GREENVILE, S.C.—When it came to the uncharted nonpneumatic tire terrain, Michelin went first. Successfully.
From beginning to Uptis: Michelin's road to airless tires
More on airless tires
This is the third of three stories examining the differing approaches each of the world's three largest tire makers—Michelin, Bridgestone and Goodyear—have taken in their journeys to develop and implement airless tire solutions.
The three-part series is part of a larger package on nonpneumatic tire development that appears in the Sept. 5 print issue of Rubber News.
Visit rubbernews.com/airless-tires for all of our airless tire coverage.
Its pioneering Tweel technology proved that airless tires weren't just disruptive ideas, forcing the industry to rethink how it could approach tire design and development. It proved that the technology worked.
With Tweel, Michelin rooted and cultivated its innovative airless technology in the off-road tire space. And that has allowed the Greenville-based tire maker to bring more than two decades of airless tire insight and success to the passenger vehicle market.
Because that's where Michelin's next big idea is taking shape with Uptis.
Michelin touts Uptis as a nonpneumatic tire that is the next critical step on its journey to achieving its ultimate "Vision"—a concept tire that follows a philosophical approach to airless tire development. It's an approach Michelin defines through connectivity, recharge-ability (retreading) and 100-percent sustainability.
"We are really in a defining moment because it's all about acceleration," Alexis Garcin, Michelin North America chairman and CEO, told Rubber News last year about automotive trends driving all innovation for the tire maker. "… We are at a time where what we have been developing over the last decades—if not last century—is coming to a point where it is extremely relevant for the environment we are in and what is in front of us."
Michelin declined an opportunity to discuss its nonpneumatic tire journey with Rubber News at this point, but has publicly signaled that it is progressing steadily forward on this front, in part because of a key partnership.
The tire maker, in 2019, heralded its partnership with General Motors, saying that the collaboration between the two companies would enhance the design and rollout of Uptis—named for exactly what Michelin sees it as: a Unique Puncture-proof Tire System.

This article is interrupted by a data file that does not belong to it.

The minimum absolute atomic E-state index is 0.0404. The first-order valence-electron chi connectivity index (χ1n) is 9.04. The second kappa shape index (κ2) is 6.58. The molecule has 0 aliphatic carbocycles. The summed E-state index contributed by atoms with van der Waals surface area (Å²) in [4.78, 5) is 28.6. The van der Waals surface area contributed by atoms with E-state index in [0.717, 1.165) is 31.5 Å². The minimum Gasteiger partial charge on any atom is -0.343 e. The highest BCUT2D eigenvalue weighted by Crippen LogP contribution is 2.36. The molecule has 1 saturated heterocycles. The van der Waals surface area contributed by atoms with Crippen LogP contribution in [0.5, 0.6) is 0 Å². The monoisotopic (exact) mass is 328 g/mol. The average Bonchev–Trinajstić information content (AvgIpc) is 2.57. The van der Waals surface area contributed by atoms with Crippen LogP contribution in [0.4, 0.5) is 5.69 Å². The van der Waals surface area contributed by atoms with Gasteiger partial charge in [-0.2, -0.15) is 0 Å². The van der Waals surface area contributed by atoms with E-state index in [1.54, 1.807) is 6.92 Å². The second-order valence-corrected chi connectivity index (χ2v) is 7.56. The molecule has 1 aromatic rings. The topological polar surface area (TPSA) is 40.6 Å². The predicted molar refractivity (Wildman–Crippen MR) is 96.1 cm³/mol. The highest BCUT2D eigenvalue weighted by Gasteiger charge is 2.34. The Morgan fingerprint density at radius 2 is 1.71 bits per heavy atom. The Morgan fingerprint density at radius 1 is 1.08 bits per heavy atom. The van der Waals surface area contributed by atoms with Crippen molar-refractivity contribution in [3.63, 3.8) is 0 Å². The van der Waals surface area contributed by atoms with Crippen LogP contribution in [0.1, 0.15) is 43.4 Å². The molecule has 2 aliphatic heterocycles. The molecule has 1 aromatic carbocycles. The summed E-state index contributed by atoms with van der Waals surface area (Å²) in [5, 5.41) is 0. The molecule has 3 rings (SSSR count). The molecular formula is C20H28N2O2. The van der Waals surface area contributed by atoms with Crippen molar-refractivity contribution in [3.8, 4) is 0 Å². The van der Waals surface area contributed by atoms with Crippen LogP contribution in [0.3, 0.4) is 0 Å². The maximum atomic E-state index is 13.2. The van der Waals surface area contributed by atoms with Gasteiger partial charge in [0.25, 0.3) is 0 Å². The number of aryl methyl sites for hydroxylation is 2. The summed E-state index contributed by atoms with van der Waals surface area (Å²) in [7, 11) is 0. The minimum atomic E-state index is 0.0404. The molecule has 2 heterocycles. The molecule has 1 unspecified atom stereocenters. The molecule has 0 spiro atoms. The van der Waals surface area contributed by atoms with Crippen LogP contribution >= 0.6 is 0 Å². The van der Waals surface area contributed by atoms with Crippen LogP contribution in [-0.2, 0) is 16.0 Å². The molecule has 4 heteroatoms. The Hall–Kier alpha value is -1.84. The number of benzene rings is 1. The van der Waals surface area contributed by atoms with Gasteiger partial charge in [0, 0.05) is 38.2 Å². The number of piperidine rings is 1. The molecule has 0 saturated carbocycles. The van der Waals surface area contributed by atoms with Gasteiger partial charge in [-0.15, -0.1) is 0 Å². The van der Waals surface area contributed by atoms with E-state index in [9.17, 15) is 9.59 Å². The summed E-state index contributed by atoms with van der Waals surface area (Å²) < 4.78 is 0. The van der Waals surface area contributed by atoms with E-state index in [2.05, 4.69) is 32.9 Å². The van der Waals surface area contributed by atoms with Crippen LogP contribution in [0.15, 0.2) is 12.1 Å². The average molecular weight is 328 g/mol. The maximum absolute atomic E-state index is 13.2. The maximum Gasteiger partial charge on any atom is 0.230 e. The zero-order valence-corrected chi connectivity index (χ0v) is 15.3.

"Uptis demonstrates that Michelin's vision for a future of sustainable mobility is clearly an achievable dream," Michelin Group CEO Florent Menegaux said in a statement when the partnership was disclosed. "Through work with strategic partners like GM, who share our ambitions for transforming mobility, we can seize the future today."
From the start, Michelin and GM targeted 2024 for a commercial rollout date. It's unclear, however, if that timeline is on track—or even ahead or behind schedule.
But the tire development is moving forward. Quickly.
"We want to bring the next generation of the Chevrolet Bolt with airless tires," Garcin reiterated to CNN Business in February, "and it's going to happen now in the next three to five years."
General Motors, which is in the midst of transitioning to a fully electric lineup, has no plans for a next-generation Bolt or Bolt EUV model, according to Automotive News. Both models are slated to be phased out of production by late 2023 and early 2024, respectively. It's a move intended to make room for higher-demand electrified vehicle segments.
It is also expected that the Orion, Mich., assembly plant that manufactures the Bolt models will be transitioned to produce electric pickups—the Chevy Silverado and GMC Sierra, both of which will run on the auto maker's next-generation Ultium battery.
By 2025, General Motors plans to bring a total of 30 new EV models to the market, including a smaller version of the Equinox, which Automotive News noted could fill the gap Bolt models leave behind.